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Think this Doesn't Matter to You? Think Again.

March 13, 2013
Childcare costs more than college . Mothers with equal resumes are hired 80 percent less of the time than non-mothers and are offered lower starting salaries. It costs over $200,000 to raise one child from birth to age 18 (not including college). All of this is happening every day in the backdrop of a national a "Lean In" conversation. Let's face it. Whether you love or hate Sheryl Sandberg's premise in her new book, "Lean In," which analyzes why women have stalled in workplace leadership and suggests ways to advance; this book is shining a spotlight on a long overdue conversation about the...
Kristin's picture

Work, Life and Responsibility

March 12, 2013
I have been following the deluge of blog posts, tweets, etc., which followed the publication of Anne-Marie Slaughter’s Atlantic article on “Having it All” . I gave my own response on “Having a life” in my blog , and also tweeted my take, which led her to quote me in her response. The overall consensus seems to be that there is no such thing as “having it all” — neither men nor women really have the time to do all that they want to do. However, for those in privileged positions, life can be about choices. For those less privileged, there often aren’t many options. There are always...
Terri E. Givens's picture

Lifting Up not Leaning In is Key to Helping Women Get Ahead

March 12, 2013
What a lot of attention the book Lean In by Facebook COO Sheryl Sandberg has generated. The self-help book, mostly geared towards college-educated women who are or want to be on the executive track, promotes believing in oneself, taking risks and pursing ambitious goals as tactics for personal and professional success. Whether or not you agree with Sandberg’s focus, there’s no doubt that she’s part of an ongoing national debate on the struggles of working women which highlights the challenges facing women in low-wage jobs, even if that wasn’t her intent. Sandberg has shattered the glass...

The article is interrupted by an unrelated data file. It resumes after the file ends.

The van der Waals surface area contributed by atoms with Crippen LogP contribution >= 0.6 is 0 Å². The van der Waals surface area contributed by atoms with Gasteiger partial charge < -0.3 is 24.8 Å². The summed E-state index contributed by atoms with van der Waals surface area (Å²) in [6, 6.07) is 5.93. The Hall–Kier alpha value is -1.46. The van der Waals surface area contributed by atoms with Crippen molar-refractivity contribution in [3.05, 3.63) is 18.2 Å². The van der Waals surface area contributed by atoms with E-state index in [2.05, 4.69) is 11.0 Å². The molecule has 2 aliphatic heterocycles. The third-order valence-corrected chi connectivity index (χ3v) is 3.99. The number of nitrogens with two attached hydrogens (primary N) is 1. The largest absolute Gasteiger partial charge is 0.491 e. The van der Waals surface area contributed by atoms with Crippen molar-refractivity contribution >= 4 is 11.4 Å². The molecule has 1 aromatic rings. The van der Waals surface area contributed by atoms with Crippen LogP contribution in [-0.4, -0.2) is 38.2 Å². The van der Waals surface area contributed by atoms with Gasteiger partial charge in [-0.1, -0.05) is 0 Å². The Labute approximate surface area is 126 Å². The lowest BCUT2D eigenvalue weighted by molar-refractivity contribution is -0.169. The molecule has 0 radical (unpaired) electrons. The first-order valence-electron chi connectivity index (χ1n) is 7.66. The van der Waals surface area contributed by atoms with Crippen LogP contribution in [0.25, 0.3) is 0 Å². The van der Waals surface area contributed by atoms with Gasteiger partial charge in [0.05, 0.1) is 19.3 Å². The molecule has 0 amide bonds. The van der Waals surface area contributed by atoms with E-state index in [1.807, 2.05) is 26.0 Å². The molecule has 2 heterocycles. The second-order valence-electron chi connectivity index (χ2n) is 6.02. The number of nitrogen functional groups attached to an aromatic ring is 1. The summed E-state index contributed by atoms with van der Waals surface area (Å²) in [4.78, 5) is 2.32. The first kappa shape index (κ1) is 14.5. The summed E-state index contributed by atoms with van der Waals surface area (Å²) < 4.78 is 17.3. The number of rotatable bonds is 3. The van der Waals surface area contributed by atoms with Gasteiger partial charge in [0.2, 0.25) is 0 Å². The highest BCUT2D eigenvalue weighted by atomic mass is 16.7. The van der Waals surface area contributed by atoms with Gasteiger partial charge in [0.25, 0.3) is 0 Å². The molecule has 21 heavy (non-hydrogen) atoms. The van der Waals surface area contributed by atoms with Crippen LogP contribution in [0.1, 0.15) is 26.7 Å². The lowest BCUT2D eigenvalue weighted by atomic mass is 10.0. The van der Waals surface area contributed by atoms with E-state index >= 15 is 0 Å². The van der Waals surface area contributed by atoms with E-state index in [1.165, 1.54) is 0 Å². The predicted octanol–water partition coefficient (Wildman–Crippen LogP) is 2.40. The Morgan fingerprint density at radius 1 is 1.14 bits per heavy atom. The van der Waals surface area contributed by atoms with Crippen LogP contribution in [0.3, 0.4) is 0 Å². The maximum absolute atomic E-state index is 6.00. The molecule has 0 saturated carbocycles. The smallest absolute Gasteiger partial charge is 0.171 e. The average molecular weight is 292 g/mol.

Linda Meric's picture

Lean In, Chin Up and Tune Out

March 12, 2013
I’ve been thinking a lot about women and our place in society the last couple of weeks. This is appropriate, as it is Women’s History Month and was kicked off at PBS with “ Makers ,” a three-hour documentary on the “second-wave” women’s movement.I sat down to watch it last weekend and was enthralled. I am old enough to remember all the events portrayed in the film, but was too young at the time to grasp the significance of the earlier events. And while I happily recognize that we’ve “come a long way,” I am terribly sad and frustrated that we’re not even close to achieving true equality. If we...
Donna Schwartz Mills's picture

Caregiving in the Face of Hostility

March 12, 2013
Photo: I am holding my son, then a baby, at my parents’ home in New Hampshire in 2004. At the time, my parents, grandparents and youngest sibling lived in the same three-bedroom townhouse. Growing up, I always lived with extended family or family members stayed with us for extended periods of time. -Elisa Any day now, my baby sister, who is actually 28-years-old, will have a baby of her own and stay with me. She will be a single mother and I am her only family in the area. She and the baby will be the 6th and 7th household members in my three-bedroom house here in the San Francisco Bay Area...
Elisa Batista's picture